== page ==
I still watch them all!

NBC could lay down the ‘Law’
Law & Order is trying to avoid becoming a victim.
NBC and producer Dick Wolf are in negotiations to shave costs from the longest-running crime series and one of its spinoffs, Law & Order: Criminal Intent, to justify keeping either on the air. (A third, more successful series, Law & Order: Special Victims Unit, isn’t endangered.)
A final decision won’t be made until next month, when NBC sets its fall lineup. But there’s a good chance at least one of them won’t return. That would mark a stark departure from L&O’s heyday a half-dozen years ago, when, as a top-10 series, it spawned spinoffs SVU (1999), Criminal Intent (2001) and the short-lived Trial by Jury (2005).
“I’m surprised it’s in this position,” Wolf says. He says he has heard no complaints about the show’s quality. “It’s not a creative discussion; it’s obviously a business discussion. We’re having very serious talks about how to take a significant amount of money out of the budgets,” from cutting cast members to changing film stocks.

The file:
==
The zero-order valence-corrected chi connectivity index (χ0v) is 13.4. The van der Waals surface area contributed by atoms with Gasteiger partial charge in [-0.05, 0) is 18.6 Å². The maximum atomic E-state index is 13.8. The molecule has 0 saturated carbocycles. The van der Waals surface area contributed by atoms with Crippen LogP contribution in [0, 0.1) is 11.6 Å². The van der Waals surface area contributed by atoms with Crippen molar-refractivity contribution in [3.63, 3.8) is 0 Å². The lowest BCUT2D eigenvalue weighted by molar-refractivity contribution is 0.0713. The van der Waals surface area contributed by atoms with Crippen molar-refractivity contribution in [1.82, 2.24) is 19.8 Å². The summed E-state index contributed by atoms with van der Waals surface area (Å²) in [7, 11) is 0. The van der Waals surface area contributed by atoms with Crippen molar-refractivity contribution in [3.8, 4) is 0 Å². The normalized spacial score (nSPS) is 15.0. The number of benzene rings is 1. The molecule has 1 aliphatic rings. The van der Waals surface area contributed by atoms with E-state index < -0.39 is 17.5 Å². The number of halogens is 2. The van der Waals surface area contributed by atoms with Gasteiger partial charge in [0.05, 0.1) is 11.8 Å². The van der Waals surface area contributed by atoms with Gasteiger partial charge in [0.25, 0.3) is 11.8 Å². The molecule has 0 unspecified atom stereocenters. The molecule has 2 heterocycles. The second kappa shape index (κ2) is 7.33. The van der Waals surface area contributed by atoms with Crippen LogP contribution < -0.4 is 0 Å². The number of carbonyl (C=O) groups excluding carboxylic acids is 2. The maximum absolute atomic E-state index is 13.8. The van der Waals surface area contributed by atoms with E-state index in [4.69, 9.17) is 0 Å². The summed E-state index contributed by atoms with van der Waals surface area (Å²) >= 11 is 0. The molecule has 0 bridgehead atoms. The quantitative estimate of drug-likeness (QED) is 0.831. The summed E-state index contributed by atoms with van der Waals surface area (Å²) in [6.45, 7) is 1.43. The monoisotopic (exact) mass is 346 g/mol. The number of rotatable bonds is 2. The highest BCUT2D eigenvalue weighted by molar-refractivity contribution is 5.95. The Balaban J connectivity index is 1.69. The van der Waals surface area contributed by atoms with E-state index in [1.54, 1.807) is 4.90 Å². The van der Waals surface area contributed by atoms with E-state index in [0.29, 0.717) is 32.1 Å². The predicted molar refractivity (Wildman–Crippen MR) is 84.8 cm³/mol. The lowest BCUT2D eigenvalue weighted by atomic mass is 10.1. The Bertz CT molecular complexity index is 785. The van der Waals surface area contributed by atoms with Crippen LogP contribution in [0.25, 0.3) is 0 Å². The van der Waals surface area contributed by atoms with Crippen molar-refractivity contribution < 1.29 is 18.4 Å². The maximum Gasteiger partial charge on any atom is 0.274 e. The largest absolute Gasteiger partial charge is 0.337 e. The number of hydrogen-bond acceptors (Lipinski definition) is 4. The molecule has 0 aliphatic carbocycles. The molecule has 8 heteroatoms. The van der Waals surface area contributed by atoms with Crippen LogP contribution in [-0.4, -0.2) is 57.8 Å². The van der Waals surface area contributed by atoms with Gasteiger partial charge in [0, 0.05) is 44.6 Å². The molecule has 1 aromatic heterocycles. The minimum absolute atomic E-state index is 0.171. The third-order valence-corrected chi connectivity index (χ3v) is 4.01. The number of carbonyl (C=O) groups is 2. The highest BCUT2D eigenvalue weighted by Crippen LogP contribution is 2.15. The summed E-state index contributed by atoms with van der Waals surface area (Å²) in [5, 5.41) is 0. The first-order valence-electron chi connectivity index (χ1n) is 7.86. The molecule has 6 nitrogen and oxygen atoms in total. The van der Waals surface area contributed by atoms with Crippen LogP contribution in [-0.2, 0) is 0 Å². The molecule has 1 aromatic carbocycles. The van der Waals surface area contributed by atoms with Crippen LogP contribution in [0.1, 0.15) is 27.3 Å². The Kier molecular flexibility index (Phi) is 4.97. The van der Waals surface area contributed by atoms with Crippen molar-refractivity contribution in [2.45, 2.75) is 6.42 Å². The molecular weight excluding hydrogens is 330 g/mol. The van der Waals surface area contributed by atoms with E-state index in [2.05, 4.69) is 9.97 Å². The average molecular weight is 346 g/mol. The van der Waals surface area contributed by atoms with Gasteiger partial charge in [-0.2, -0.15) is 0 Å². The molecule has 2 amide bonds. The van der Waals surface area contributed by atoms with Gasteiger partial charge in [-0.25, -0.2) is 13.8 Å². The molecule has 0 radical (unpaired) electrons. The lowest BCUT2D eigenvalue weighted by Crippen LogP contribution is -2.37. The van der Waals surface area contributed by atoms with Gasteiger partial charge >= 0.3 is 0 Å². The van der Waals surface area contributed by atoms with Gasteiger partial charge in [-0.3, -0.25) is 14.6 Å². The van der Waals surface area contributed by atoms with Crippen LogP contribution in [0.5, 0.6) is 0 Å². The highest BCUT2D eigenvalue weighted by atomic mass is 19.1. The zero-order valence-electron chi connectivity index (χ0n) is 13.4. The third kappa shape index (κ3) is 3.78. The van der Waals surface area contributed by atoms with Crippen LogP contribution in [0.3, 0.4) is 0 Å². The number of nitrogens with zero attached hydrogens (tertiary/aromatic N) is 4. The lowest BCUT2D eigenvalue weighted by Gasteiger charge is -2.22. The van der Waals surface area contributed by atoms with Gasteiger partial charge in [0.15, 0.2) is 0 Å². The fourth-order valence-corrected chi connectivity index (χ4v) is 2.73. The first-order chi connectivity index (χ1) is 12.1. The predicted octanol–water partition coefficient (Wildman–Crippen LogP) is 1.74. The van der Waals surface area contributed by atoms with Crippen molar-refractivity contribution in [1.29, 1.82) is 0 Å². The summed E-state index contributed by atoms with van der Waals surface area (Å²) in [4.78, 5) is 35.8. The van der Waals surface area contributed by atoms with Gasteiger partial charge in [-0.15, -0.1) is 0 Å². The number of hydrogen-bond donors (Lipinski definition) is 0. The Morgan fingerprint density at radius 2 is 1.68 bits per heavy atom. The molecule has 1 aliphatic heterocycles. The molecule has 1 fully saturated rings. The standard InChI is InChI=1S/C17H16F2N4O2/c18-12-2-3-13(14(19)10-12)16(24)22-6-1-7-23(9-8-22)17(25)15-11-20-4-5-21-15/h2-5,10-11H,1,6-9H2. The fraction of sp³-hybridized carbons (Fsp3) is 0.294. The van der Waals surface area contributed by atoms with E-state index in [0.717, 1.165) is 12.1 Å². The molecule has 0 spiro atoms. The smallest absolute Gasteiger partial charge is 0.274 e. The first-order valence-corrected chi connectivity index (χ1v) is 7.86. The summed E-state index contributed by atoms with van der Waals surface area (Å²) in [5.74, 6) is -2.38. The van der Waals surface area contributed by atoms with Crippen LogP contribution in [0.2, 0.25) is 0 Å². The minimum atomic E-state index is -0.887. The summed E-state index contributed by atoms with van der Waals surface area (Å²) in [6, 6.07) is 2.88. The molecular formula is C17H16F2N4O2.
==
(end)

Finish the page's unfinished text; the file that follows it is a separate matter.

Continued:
Says NBC West Coast chief Marc Graboff: “We’re exploring with Dick ways to keep one or both.”
Yet thanks to their longevity and star salaries, each now costs a steep $4 million an episode to produce, vs. $2.5 million for similarly rated Las Vegas. That show sealed its renewal by trimming its budget, dropping stars James Caan and Nikki Cox.
But unlike Vegas, L&O has earned billions for NBC Universal, which produces the show, airs its original episodes and sells reruns to TNT and its own USA and Bravo channels. Pick up a remote and you can hardly miss it: Today alone, these cable networks will air 16 episodes of the three series. But all that exposure ó coupled with normal declines for aging series ó has sent ratings into a tailspin.
L&O, already sagging last season, was moved to low-rated Fridays in the fall, where it has since declined 19%. It now ranks slightly behind Criminal Intent, down 16% in its new Tuesday home. Both average about 9 million viewers, still above NBC’s record-low prime-time average the past two weeks.
The fourth-place network, under financial strain, is exploring whether less popular but cheaper series are better.
Fans are split. Some call L&O an institution: “It’s the only show I literally drop everything to watch,” says Sherrill Craig of Raleigh, N.C. Others say it’s time to go, after too-frequent cast changes and too many spinoffs.
Wolf has his own agenda: breaking the record for longest-running drama held by CBS’ Gunsmoke, which ran 20 years. L&O is now in its 17th. “I would obviously love the show to go 21 seasons. I still think that has the potential to happen.”